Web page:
Key to successful long term investment management is the setting of appropriate portfolio objectives and a clear understanding of acceptable risk. GBIM takes great care to discuss these with new clients and their advisers and takes into account all aspects of a client’s investment objectives and financial situation. Often, after the initial discussions, a recommended ‘scheme’ is presented illustrating the type of investments we feel would be suitable for a client’s portfolio before any investment is made. In this way everyone can be comfortable that all questions have been addressed before any financial commitment is made.
Portfolio objectives are broken down into two categories:
Growth portfolios are designed for capital growth and are suitable for those who have no immediate requirement to draw an income, although income is often generated. They are principally equities based, including overseas markets, and can be categorised as Medium Risk or High Risk.
Balanced portfolios are a balance between growth and income. They may be a suitable choice where there is a requirement to draw income from the portfolio but clients wish to maintain good prospects for future capital and income growth, and can be categorised as Low Risk, Medium Risk or High Risk depending on asset allocation.
Income portfolios invest principally in income-generating assets such as fixed interest, equities, property and cash. They are suitable for those seeking to draw a relatively high income from their portfolio. It should be appreciated that there is likely to be less scope for capital and income growth when compared with Balanced or Growth portfolios, and can be categorised as as Low Risk, Medium Risk, Medium Risk or High Risk, depending on asset allocation.
Dividend Growth portfolios are invested mostly or entirely in individual UK equities with a view to generating a relatively high level of income with the prospect of both income and capital growth over time. They do not offer much, if any, asset class diversification and would usually be categorised as High Risk.
Capital Preservation portfolios seek to maintain capital value over the medium term (greater than two years) while producing a stable total return which is higher than cash and may invest principally in Fixed Interest and Alternative Investments including Hedge Funds. They would be usually be categorised as Low Risk.
FTSE UK <5yr 25%
FTSE £ Corporates 3-5yr 25%
*The above table of Typical Asset Allocations is indicative only and may vary as the market circumstances and client risk profiles change. Precise allocations will depend on current market strategy and solutions will be tailored to individual clients’ circumstances. An allocation to cash will normally be part of all portfolios and this can go to 100%.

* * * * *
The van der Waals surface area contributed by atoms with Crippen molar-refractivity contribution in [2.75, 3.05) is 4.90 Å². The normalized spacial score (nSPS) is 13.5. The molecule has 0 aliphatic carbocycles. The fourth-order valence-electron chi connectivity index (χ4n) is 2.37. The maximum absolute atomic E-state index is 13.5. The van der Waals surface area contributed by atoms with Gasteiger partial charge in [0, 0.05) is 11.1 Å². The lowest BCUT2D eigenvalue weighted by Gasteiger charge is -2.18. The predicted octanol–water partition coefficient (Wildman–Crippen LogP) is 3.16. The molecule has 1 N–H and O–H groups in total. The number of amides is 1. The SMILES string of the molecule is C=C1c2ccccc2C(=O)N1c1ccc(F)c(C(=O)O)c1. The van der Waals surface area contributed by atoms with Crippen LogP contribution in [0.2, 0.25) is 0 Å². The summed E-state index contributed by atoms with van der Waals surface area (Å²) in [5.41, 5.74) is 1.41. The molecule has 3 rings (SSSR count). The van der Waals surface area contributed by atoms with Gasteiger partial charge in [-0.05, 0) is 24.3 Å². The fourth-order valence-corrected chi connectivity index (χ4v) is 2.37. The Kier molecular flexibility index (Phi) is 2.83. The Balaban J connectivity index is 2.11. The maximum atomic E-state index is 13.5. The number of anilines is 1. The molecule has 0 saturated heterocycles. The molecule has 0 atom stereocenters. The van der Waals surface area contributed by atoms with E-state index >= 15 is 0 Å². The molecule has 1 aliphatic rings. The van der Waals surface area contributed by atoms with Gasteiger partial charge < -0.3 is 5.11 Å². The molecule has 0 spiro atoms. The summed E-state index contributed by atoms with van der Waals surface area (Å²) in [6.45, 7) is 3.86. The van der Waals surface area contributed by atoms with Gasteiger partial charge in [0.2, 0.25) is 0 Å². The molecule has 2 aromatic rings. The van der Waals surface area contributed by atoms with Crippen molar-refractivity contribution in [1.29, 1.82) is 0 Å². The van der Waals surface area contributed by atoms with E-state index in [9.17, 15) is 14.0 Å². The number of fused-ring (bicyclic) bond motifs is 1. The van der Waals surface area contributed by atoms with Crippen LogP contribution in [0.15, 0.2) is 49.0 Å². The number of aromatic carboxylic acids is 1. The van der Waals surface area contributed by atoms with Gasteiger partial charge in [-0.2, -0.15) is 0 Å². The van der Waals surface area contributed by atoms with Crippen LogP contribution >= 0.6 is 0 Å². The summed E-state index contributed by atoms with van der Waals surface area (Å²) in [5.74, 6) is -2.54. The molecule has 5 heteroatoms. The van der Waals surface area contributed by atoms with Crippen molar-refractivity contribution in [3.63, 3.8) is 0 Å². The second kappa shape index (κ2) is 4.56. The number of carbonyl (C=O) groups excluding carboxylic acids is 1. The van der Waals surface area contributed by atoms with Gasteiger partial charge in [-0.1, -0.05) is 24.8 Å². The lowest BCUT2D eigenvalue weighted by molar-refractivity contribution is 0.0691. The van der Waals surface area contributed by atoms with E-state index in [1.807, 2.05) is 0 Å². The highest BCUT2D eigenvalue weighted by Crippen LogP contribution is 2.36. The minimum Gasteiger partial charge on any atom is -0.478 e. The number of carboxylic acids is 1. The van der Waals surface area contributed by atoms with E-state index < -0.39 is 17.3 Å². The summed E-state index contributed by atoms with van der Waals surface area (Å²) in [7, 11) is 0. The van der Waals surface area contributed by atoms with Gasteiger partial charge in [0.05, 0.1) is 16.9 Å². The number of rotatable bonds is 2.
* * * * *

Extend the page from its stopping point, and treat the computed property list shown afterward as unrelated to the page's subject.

GBIM points out that the value of investments and the income from them can go down as well as up, and investors may not get back the full amount originally invested.
GBIM firmly believes that clients should have unique, bespoke portfolios managed in line with their specific aims and objectives. Circumstances change and portfolios should be flexible so that they can adapt to evolving requirements.
A core principle of GBIM is to have risks and opportunities diversified. As such, unlike many firms, we avoid ‘one size fits all’ solutions.
We believe that, as we are entrusted by clients to manage their investments, we should have conviction in our decisions and so we are benchmark aware rather than benchmark constrained. We provide clients, for comparative purposes, with the relevant APCIMS or composite indices as indicative benchmarks for the chosen portfolio. However, we do not take positions relative to these indices, and may have zero exposure to certain asset classes within the index. Our aim is to deliver consistent, long-term, performance rather than merely seeking to perform in one market direction.
GBIM believes that risk is a measure of the volatility of expected returns and recognises theimportance of diversification – by asset class, sector and geographical region, and across fund managers and counterparties – in seeking to reduce risk. Lower risk portfolios can contain a limited amount of what might be considered ‘higher risk’ investments and vice versa. It is the overall balance of a portfolio which determines its risk and which should reflect individual circumstances and risk tolerance. Other known assets and liabilities should be taken into account, as well as the portfolio’s objective.
The definition of ‘risk’ can be subjective and it is important to discuss this in detail with the client together with their adviser as part of the take-on process and periodically thereafter.
Client objectives and risk profiles will be reviewed and updated at least annually.